Even vaguely mention that you are thinking of buying a new home and you will be inundated with advice and not just from your Realtor. Family, friends, colleagues and sometimes even complete strangers will all have plenty of sage advice for you, especially if this will be your first adventure in home buying.
While some of the advice may indeed be good, much of it will not. But what’s sage counsel and what’s bad – if well meaning – advice? Well, here’s a little Monday myth busting to help you sort it out:
Never Buy the Most Expensive Property on the Street
Often the common ‘wisdom’ is that a buyer should never opt for a home that costs more than 50% than other homes in the neighbourhood, the logic here being that the home will not appreciate in value significantly as there is little to compare it to and it will be a tough resell further down the line.
However, buying a house is more than a cold and clinical financial investment. You are buying a home, a lifestyle and, if you want to get a little flowery, a future. Maybe you want to run a business from home, so that room addition that the other properties in the neighbourhood don’t have is a perfect fit for you. Or the fact that a home has a pool while the others surrounding it do not is brilliant, as your kid just made the swim team at school.
The key to all of this is not to overpay. Instead, work with your Realtor to research comparable properties in the general area so you can determine fair pricing for exactly what you’d be getting.
Spring is the Best Time for House Hunting
It’s quite true that many people do choose to begin their home search in the spring, when the weather is generally nice but not too hot and there is a flood of new properties for sale hitting the market because home sellers have been advised Spring is the best season for them too. But don’t overlook the advantages of searching for your dream home in the real estate ‘off-season’.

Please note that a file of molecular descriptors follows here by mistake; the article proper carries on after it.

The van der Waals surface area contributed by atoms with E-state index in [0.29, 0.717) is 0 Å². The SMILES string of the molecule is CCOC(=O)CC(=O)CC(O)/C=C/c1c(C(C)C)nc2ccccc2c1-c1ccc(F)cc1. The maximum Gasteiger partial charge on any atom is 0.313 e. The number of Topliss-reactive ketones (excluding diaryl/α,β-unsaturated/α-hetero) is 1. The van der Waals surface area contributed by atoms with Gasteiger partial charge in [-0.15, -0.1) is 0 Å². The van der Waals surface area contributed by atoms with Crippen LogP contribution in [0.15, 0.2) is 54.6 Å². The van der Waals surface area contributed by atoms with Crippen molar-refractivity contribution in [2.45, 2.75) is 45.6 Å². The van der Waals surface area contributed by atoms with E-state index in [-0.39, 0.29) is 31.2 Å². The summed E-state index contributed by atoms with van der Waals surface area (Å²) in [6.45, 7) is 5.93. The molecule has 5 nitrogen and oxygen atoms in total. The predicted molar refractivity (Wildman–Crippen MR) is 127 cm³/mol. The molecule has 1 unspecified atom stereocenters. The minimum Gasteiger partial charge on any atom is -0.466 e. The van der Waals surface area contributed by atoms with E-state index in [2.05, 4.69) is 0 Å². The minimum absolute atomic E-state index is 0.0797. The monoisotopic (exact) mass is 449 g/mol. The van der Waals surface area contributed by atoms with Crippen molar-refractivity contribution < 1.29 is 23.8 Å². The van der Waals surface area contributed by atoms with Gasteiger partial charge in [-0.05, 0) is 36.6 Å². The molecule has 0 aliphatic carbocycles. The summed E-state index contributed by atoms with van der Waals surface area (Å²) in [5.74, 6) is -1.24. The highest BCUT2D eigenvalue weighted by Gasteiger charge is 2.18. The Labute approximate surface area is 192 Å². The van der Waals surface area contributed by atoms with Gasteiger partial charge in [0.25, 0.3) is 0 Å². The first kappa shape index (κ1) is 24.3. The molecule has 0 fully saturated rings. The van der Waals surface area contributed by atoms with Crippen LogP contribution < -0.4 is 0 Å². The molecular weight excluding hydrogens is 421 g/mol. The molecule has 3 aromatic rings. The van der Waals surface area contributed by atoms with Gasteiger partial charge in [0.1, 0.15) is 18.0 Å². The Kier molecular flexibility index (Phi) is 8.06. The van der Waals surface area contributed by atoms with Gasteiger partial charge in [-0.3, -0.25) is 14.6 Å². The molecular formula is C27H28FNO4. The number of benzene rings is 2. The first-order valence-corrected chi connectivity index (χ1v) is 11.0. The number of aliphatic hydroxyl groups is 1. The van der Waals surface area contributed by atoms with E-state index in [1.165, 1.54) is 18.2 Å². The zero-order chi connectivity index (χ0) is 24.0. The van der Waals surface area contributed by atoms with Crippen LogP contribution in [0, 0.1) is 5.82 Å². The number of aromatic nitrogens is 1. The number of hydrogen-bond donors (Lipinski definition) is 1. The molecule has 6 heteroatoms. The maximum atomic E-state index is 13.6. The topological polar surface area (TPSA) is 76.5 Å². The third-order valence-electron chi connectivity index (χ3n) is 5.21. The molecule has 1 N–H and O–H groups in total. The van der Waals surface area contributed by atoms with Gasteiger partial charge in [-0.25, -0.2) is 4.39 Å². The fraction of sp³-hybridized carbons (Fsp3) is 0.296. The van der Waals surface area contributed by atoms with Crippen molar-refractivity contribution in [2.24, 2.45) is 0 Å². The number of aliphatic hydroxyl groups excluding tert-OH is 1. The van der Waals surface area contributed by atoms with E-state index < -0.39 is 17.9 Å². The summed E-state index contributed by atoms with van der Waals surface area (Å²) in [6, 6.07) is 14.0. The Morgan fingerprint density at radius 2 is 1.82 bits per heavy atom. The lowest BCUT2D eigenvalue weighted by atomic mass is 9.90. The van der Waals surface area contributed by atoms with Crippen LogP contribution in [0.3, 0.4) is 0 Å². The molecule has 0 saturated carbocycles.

The fact is that people need to sell property 365 days a year, and in fact may be more motivated to do so during the slower months; job relocation or a soon-to-start school year can also light a fire. And there is actually a great charm to house hunting in the colder months, especially in the Autumn, something that can make the whole experience a little more enjoyable.
Never Make an Offer on the First Home You See
This advice follows that old marriage wisdom, never marry the first person you kiss. So, never buy the first home you view as something better is sure to come along. However, in the case of buying a home at least that may not be the case.
It’s rather rare that a home meets all of a buyer’s criteria, there are often compromises to be made as a property is often almost right but not quite. So if you happen to find a property that does tick all of your boxes then why wait? Seize the (closing) day and get on with living your life.
Never Offer the Asking Price
This is the one I can guarantee you will hear over and over again from your well meaning amateur real estate advisers. But there are two big problems with this advice. If an offer comes in low the seller may psych herself out of the deal, figuring she priced the home too low for the market and actually opt to go up. Conversely, the buyer might avoid offering full price out of a fear of overpaying.
But the question really comes down to the home’s real worth. If you’ve checked the comps, consulted with your Realtor and it does seem that yes, the property is priced correctly, then by all means offer asking. There are lots of other ways to make both buyer and seller feel as if they got a good deal anyway.